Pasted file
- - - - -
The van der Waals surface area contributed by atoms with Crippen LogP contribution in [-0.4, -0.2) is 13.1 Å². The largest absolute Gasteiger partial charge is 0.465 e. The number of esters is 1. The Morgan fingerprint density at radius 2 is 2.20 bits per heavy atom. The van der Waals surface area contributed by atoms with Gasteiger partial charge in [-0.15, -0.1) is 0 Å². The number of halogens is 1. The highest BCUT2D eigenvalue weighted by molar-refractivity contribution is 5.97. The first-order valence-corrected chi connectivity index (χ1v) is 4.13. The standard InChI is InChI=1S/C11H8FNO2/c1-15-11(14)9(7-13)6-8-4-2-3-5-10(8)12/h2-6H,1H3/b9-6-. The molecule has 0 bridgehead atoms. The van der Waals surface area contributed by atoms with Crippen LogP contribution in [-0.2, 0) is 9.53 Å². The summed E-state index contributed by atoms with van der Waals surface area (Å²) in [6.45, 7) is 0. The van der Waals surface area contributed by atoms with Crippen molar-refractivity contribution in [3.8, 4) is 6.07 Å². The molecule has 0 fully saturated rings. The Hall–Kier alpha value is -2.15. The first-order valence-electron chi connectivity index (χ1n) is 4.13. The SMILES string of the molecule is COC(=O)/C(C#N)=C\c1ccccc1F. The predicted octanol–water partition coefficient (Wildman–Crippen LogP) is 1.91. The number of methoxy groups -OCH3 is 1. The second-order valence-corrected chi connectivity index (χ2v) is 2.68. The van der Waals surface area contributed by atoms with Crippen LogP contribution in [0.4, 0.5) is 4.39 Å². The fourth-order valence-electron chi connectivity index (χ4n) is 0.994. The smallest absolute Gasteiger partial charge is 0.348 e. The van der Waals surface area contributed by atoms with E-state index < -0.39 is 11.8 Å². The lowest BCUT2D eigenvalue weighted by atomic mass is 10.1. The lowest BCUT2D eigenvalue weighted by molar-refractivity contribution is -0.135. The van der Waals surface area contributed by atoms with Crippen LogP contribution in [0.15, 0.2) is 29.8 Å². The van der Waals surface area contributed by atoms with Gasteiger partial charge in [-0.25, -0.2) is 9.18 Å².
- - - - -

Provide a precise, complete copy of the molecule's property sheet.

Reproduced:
The van der Waals surface area contributed by atoms with Crippen LogP contribution in [-0.4, -0.2) is 13.1 Å². The largest absolute Gasteiger partial charge is 0.465 e. The number of esters is 1. The Morgan fingerprint density at radius 2 is 2.20 bits per heavy atom. The van der Waals surface area contributed by atoms with Gasteiger partial charge in [-0.15, -0.1) is 0 Å². The number of halogens is 1. The highest BCUT2D eigenvalue weighted by molar-refractivity contribution is 5.97. The first-order valence-corrected chi connectivity index (χ1v) is 4.13. The standard InChI is InChI=1S/C11H8FNO2/c1-15-11(14)9(7-13)6-8-4-2-3-5-10(8)12/h2-6H,1H3/b9-6-. The molecule has 0 bridgehead atoms. The van der Waals surface area contributed by atoms with Crippen LogP contribution in [-0.2, 0) is 9.53 Å². The summed E-state index contributed by atoms with van der Waals surface area (Å²) in [6.45, 7) is 0. The van der Waals surface area contributed by atoms with Crippen molar-refractivity contribution in [3.8, 4) is 6.07 Å². The molecule has 0 fully saturated rings. The Hall–Kier alpha value is -2.15. The first-order valence-electron chi connectivity index (χ1n) is 4.13. The SMILES string of the molecule is COC(=O)/C(C#N)=C\c1ccccc1F. The predicted octanol–water partition coefficient (Wildman–Crippen LogP) is 1.91. The number of methoxy groups -OCH3 is 1. The second-order valence-corrected chi connectivity index (χ2v) is 2.68. The van der Waals surface area contributed by atoms with Crippen LogP contribution in [0.4, 0.5) is 4.39 Å². The fourth-order valence-electron chi connectivity index (χ4n) is 0.994. The smallest absolute Gasteiger partial charge is 0.348 e. The van der Waals surface area contributed by atoms with E-state index < -0.39 is 11.8 Å². The lowest BCUT2D eigenvalue weighted by atomic mass is 10.1. The lowest BCUT2D eigenvalue weighted by molar-refractivity contribution is -0.135. The van der Waals surface area contributed by atoms with Crippen LogP contribution in [0.15, 0.2) is 29.8 Å². The van der Waals surface area contributed by atoms with Gasteiger partial charge in [-0.25, -0.2) is 9.18 Å².